And at this point I’m just going to take a few questions.

Moderator: Perfect. Thank you Lara. So there are couple of questions that have come in.

One is from Pillar, he is wondering especially nowadays with Social Media analysis, real time polls and everything in consideration that defines the media – to what extent do you think the substance in the debates actually matter nowadays?

Dr. Brown: Well, this is partly what I was really talking about which is, at the end of the day, what actually happens in the debate isn’t necessarily important to the judgement about the debate. And this is where it is really fascinating because what is more important is essentially who’s perception of what happened relates to those prior debate narratives and essentially helps to crystallize the judgement in the aftermath to the debate.

Moderator: Thank you. And going back to the program itself, a question from Tyler, and I think this is pretty interesting if you could expand a little bit more in general about our Global Residency Program. So in particular, is that only available for online students and do the credits actually apply to the thirty-six of the overall program credits?

Dr. Brown: Right. So all of our students here at George Washington University are able to essentially sign up and take a Global Perspective Residency. For those of you who do not know what that is, what it is, is basically it’s a hybrid course where, depending on the course itself, four to five weeks of the course are essentially online and then there is a one, sometime two week immersion in a capital city, so either like Washington, DC or London, England or Mexico City in Mexico. We’ll also be going to Johannesburg in South Africa. So we tend to go to these places and then have a week-long immersion there where what is taught and what is understood is essentially how does one advocate in that location in that country in that capital city.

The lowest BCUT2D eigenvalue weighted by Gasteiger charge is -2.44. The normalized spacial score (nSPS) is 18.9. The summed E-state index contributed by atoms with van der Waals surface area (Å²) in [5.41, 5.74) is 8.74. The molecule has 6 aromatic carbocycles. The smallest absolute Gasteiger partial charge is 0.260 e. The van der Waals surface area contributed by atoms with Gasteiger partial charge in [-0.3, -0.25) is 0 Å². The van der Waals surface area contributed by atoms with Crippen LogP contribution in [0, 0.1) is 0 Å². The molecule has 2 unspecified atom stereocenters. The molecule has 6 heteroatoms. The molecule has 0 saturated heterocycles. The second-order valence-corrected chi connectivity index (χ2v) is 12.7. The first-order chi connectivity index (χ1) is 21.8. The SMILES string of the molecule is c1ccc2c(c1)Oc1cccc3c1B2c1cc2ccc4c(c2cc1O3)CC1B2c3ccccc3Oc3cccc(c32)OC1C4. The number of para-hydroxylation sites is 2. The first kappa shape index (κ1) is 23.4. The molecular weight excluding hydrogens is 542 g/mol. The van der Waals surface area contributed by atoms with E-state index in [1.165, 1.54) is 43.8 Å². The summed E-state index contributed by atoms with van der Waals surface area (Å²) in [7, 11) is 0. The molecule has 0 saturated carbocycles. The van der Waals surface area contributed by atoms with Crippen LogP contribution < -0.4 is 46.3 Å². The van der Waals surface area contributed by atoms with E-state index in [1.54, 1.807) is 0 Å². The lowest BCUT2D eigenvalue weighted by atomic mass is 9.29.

And yes, when a student essentially signs up for those Global Perspective Residencies those three credits can be applied as an elective to their Political Management Degree. So, it’s a process to go about kind of taking one of those, but it’s not a very long or involved process and yes, those credits will count.

Moderator: Okay. Thank you. And someone has a follow up question actually. You might have touched this a little bit already but he really wants to know, a follow up to what the substance being important these days, does that mean then the campaign managers, how they operate, the media is really the important kind of factor nowadays.